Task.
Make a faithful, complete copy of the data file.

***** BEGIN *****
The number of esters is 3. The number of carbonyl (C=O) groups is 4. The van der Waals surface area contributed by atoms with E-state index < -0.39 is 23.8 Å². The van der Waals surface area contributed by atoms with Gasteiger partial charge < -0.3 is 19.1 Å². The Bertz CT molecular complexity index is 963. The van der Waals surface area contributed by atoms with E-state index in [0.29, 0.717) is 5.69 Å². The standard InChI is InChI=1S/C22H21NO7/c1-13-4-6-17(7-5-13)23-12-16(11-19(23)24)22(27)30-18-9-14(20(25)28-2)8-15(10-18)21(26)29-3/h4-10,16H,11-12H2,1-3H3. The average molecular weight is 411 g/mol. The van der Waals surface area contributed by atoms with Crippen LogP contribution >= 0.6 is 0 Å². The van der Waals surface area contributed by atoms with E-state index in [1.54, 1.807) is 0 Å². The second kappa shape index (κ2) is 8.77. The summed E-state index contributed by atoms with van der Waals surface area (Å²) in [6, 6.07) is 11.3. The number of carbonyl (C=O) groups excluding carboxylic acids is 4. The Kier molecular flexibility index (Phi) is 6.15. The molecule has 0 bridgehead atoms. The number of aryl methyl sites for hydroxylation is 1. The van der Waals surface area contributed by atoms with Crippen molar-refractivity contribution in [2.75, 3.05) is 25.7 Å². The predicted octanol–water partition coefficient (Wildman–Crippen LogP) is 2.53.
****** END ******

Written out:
The number of esters is 3. The number of carbonyl (C=O) groups is 4. The van der Waals surface area contributed by atoms with E-state index < -0.39 is 23.8 Å². The van der Waals surface area contributed by atoms with Gasteiger partial charge < -0.3 is 19.1 Å². The Bertz CT molecular complexity index is 963. The van der Waals surface area contributed by atoms with E-state index in [0.29, 0.717) is 5.69 Å². The standard InChI is InChI=1S/C22H21NO7/c1-13-4-6-17(7-5-13)23-12-16(11-19(23)24)22(27)30-18-9-14(20(25)28-2)8-15(10-18)21(26)29-3/h4-10,16H,11-12H2,1-3H3. The average molecular weight is 411 g/mol. The van der Waals surface area contributed by atoms with Crippen LogP contribution >= 0.6 is 0 Å². The van der Waals surface area contributed by atoms with E-state index in [1.54, 1.807) is 0 Å². The second kappa shape index (κ2) is 8.77. The summed E-state index contributed by atoms with van der Waals surface area (Å²) in [6, 6.07) is 11.3. The number of carbonyl (C=O) groups excluding carboxylic acids is 4. The Kier molecular flexibility index (Phi) is 6.15. The molecule has 0 bridgehead atoms. The number of aryl methyl sites for hydroxylation is 1. The van der Waals surface area contributed by atoms with Crippen molar-refractivity contribution in [2.75, 3.05) is 25.7 Å². The predicted octanol–water partition coefficient (Wildman–Crippen LogP) is 2.53.